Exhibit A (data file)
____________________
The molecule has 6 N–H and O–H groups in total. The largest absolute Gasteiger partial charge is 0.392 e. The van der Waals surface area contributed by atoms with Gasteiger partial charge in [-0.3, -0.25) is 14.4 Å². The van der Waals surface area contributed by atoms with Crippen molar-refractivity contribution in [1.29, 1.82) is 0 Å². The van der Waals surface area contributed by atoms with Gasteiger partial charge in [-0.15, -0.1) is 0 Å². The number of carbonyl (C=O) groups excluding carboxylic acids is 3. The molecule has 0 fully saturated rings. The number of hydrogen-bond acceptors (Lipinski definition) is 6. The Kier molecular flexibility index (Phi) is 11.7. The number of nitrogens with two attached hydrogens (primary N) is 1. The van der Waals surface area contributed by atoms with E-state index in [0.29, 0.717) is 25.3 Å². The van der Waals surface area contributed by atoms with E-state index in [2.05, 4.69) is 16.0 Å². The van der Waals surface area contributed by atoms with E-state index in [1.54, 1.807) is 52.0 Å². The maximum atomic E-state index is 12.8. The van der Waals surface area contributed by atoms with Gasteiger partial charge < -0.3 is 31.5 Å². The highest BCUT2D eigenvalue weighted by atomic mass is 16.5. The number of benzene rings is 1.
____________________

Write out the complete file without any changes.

The molecule has 6 N–H and O–H groups in total. The largest absolute Gasteiger partial charge is 0.392 e. The van der Waals surface area contributed by atoms with Gasteiger partial charge in [-0.3, -0.25) is 14.4 Å². The van der Waals surface area contributed by atoms with Crippen molar-refractivity contribution in [1.29, 1.82) is 0 Å². The van der Waals surface area contributed by atoms with Gasteiger partial charge in [-0.15, -0.1) is 0 Å². The number of carbonyl (C=O) groups excluding carboxylic acids is 3. The molecule has 0 fully saturated rings. The number of hydrogen-bond acceptors (Lipinski definition) is 6. The Kier molecular flexibility index (Phi) is 11.7. The number of nitrogens with two attached hydrogens (primary N) is 1. The van der Waals surface area contributed by atoms with E-state index in [0.29, 0.717) is 25.3 Å². The van der Waals surface area contributed by atoms with E-state index in [2.05, 4.69) is 16.0 Å². The van der Waals surface area contributed by atoms with E-state index in [1.54, 1.807) is 52.0 Å². The maximum atomic E-state index is 12.8. The van der Waals surface area contributed by atoms with Gasteiger partial charge < -0.3 is 31.5 Å². The highest BCUT2D eigenvalue weighted by atomic mass is 16.5. The number of benzene rings is 1.